In its endless search for the most up-to-date signpost on the economy's direction, the bond market has alighted on a minor regional report that has sent markets reeling upon release.
The report, by the Purchasing Management Assn. of Chicago, provides a snapshot of local business conditions in the month just ended and has the distinction of arriving before all others.
In the first indication of the economy's performance in May, the Chicago group said Thursday that its index rose to 56% from 54.2% in April. A reading above 50% points to an expanding economy.
Despite the regional nature of the report, bond traders took it as a sign that the economy was picking up, easing the pressure for lower interest rates.
Treasury bonds fell on the news, with the benchmark 30-year U.S. bond down about a fifth of a point.
The Commerce Department on Thursday released a factory orders report showing a downturn in the manufacturing economy, but the data was for April--ancient history as far as the financial markets are concerned.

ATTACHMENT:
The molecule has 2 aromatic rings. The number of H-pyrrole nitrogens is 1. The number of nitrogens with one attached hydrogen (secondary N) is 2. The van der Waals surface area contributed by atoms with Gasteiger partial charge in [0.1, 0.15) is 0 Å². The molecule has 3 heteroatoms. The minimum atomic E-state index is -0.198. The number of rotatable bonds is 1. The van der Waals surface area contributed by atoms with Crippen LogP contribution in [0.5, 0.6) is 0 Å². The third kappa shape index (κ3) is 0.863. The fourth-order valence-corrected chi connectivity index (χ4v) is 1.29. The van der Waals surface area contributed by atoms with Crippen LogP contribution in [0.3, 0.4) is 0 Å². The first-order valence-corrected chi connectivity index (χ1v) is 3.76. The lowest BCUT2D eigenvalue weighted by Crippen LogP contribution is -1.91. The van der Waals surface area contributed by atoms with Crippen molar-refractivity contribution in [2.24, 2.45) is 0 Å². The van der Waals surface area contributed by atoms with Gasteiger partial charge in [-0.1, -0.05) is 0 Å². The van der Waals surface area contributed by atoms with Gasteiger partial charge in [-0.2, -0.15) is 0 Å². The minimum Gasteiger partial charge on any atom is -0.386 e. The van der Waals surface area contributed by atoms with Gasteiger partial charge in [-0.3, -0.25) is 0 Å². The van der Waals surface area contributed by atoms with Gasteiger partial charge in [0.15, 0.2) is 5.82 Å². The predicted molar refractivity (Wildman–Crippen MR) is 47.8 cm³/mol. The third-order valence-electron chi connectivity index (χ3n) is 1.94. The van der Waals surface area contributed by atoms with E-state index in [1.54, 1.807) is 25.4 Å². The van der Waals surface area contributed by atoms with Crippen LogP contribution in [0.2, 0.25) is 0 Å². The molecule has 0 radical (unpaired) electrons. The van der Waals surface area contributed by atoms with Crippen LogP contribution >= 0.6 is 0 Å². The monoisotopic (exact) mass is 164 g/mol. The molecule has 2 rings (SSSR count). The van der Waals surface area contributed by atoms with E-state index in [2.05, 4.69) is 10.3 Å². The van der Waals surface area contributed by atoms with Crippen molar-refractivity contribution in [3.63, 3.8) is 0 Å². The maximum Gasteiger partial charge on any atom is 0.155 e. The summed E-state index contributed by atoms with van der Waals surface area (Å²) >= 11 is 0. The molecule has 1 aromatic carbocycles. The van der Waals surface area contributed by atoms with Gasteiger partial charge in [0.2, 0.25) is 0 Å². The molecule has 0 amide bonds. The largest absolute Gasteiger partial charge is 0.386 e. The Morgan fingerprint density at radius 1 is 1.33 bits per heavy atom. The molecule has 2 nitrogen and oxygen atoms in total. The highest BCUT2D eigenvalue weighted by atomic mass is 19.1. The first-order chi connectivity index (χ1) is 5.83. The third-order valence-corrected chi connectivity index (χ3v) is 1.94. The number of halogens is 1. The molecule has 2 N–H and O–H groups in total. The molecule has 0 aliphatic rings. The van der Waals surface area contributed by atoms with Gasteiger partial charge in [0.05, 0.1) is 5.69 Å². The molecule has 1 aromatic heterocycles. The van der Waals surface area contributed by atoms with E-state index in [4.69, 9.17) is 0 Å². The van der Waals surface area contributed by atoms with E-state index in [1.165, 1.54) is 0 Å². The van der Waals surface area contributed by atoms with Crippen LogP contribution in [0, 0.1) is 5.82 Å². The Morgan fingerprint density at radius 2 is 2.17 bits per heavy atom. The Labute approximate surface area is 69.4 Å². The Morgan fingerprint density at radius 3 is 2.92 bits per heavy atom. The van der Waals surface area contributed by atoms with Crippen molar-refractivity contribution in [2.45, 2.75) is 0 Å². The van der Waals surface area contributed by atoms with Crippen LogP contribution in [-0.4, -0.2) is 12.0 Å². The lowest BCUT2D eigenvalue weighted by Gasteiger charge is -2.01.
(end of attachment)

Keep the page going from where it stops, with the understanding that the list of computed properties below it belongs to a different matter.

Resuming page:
The key to the Chicago report, economists said, is that it provides the first indication of manufacturing activity for the month just ended.
The index reflects conditions of about 200 industrial businesses in Northern Illinois and Northwest Indiana.
It is "one measure of what is going on right now and comes out early, which is very, very good," said Samuel Kahan, chief economist at Fuji Securities Inc. in Chicago.
The nearly 50-year-old report gained international stature last year when its monthly release date was fixed ahead of a similar but unrelated national survey, prepared by the National Assn. of Purchasing Management.
The National group's index will be released Friday, the same day as the Labor Department releases the influential U.S. employment report for May.
Some economists say the Chicago report has had an uncanny ability to call the most recent shifts in the economy's direction.
Comparing data between 1970 and 1987, John Hoagland, a professor of management at Michigan State University, found that the Chicago data predicted a shift in the economy's direction sooner than comparable government figures.
But many economists caution against reading too much into the data. The report's sample size is comparatively small and does not contain the detail of related U.S. economic reports.